How Circuit Breakers Work


Electricity Basics

  • Electricity is measured in three ways: voltage, amperage and resistance. Voltage is the amount of electricity being "pushed" through a conductor (the wire), amperage is the number of moving electrons, and resistance is measured in Ohms and is literally the resistance the electricity is meeting, either by a piece of equipment, conductor thickness, or some other means.
    A circuit, at a minimum, needs a power source and a method of carrying the electricity from the power source to the equipment and then back (two wires). A circuit breaker is a device that measures and monitors the current flow across a circuit. If the current increases to a predetermined level, it will trip a switch, severing the flow of electricity past it.


  • A circuit breaker includes the following components: an actuator that is used to trip or reset the circuit breaker; an actuator which forces the contacts together or apart; contacts that allow current flow when together and disrupt current flow when separated (act as the "switch"); terminals; a bimetallic strip; a calibration screw; a solenoid; and an arc divider or extinguisher.

Types and Operation

  • The most common circuit breakers are the bi-metal thermal circuit breaker and the magnetic circuit breaker, or a combination of the two. The bi-metal thermal circuit breaker measures current flow by using two dissimilar metals, one of which expands when its temperature increases.
    The magnetic circuit breaker measures current flow through a magnetic field. As the magnetic field increases to a predetermined level, it becomes strong enough to move the mechanical linkage, which will trip a switch and disconnect the electricity.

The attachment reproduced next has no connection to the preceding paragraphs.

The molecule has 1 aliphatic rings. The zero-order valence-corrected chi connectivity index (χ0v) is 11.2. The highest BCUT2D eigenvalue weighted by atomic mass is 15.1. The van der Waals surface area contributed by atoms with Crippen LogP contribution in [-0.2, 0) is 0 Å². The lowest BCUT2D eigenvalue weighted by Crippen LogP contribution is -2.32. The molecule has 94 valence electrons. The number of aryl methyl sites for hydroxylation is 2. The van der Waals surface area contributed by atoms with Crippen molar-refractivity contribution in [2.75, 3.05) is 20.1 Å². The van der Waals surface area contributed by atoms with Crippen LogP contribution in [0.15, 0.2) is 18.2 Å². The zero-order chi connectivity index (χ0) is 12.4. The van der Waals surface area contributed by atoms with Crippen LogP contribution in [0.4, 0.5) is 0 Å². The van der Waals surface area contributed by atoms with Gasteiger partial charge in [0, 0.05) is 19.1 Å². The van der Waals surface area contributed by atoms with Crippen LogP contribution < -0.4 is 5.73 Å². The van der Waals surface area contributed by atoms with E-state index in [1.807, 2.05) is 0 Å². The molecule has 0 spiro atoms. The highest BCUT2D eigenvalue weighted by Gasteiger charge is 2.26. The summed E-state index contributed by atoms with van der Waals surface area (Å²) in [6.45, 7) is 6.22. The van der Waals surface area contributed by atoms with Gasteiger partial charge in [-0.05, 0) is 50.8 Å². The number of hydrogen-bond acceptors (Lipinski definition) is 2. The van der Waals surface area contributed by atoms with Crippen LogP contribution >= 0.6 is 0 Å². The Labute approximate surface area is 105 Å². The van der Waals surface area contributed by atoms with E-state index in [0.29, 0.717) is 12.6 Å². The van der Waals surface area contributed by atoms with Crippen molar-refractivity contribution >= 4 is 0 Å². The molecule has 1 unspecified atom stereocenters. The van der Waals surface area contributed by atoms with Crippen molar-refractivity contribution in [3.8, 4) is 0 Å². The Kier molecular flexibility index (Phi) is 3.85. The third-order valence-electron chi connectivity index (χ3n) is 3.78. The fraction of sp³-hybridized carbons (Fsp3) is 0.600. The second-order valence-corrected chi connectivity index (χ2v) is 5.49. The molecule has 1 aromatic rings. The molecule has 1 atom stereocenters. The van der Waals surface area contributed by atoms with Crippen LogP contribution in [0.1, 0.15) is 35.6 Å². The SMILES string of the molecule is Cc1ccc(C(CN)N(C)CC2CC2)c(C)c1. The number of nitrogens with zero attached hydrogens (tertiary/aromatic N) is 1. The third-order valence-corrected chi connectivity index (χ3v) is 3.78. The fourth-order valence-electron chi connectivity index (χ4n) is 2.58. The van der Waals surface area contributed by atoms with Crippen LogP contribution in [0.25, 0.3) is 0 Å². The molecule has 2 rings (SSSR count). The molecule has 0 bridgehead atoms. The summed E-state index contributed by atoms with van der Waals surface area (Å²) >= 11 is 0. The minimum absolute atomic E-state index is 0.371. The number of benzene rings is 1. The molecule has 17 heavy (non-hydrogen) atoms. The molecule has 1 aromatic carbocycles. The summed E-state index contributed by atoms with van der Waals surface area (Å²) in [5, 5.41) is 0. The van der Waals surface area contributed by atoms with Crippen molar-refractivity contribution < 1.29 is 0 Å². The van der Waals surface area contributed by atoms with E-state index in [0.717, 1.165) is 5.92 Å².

A magnetic circuit breaker can be immediately reset because as soon as it trips, the magnetic field is de-energized, essentially resetting the circuit breaker. The bi-metal thermal circuit breaker must be cooled before resetting it.

Ground Fault Interrupters (GFI)

  • The ground fault interrupter (GFI) is a modern circuit breaker that is incorporated into all new homes. The circuit breakers in your home are usually all centrally located at a circuit breaker panel. The ground fault interrupters are located throughout your home, typically incorporated into wall plugs. Using GFIs, the home is divided into "sections," protecting a series of outlets and/or equipment. Like a circuit breaker, the GFI will trip if there is an increase in current that is above a predetermined value. The reset switch on a GFI is on the outlet itself.

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